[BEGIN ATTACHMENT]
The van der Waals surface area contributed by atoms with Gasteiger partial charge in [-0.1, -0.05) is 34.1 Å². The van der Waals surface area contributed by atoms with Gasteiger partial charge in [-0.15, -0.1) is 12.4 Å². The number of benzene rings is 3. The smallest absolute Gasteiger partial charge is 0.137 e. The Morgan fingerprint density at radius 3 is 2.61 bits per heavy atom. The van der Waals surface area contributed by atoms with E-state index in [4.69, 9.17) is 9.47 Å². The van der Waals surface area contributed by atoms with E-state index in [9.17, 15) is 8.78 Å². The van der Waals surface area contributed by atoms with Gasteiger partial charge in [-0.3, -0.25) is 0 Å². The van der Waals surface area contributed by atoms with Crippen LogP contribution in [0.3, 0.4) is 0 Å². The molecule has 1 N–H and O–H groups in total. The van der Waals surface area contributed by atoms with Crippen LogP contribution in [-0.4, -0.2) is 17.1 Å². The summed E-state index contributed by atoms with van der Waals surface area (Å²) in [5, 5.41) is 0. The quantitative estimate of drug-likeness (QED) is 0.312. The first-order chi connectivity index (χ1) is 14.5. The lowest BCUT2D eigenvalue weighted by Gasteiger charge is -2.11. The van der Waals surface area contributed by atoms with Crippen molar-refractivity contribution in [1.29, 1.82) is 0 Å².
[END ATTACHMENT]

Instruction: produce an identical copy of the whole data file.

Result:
The van der Waals surface area contributed by atoms with Gasteiger partial charge in [-0.1, -0.05) is 34.1 Å². The van der Waals surface area contributed by atoms with Gasteiger partial charge in [-0.15, -0.1) is 12.4 Å². The number of benzene rings is 3. The smallest absolute Gasteiger partial charge is 0.137 e. The Morgan fingerprint density at radius 3 is 2.61 bits per heavy atom. The van der Waals surface area contributed by atoms with E-state index in [4.69, 9.17) is 9.47 Å². The van der Waals surface area contributed by atoms with E-state index in [9.17, 15) is 8.78 Å². The van der Waals surface area contributed by atoms with Gasteiger partial charge in [-0.3, -0.25) is 0 Å². The van der Waals surface area contributed by atoms with Crippen LogP contribution in [0.3, 0.4) is 0 Å². The molecule has 1 N–H and O–H groups in total. The van der Waals surface area contributed by atoms with Crippen LogP contribution in [-0.4, -0.2) is 17.1 Å². The summed E-state index contributed by atoms with van der Waals surface area (Å²) in [5, 5.41) is 0. The quantitative estimate of drug-likeness (QED) is 0.312. The first-order chi connectivity index (χ1) is 14.5. The lowest BCUT2D eigenvalue weighted by Gasteiger charge is -2.11. The van der Waals surface area contributed by atoms with Crippen molar-refractivity contribution in [1.29, 1.82) is 0 Å².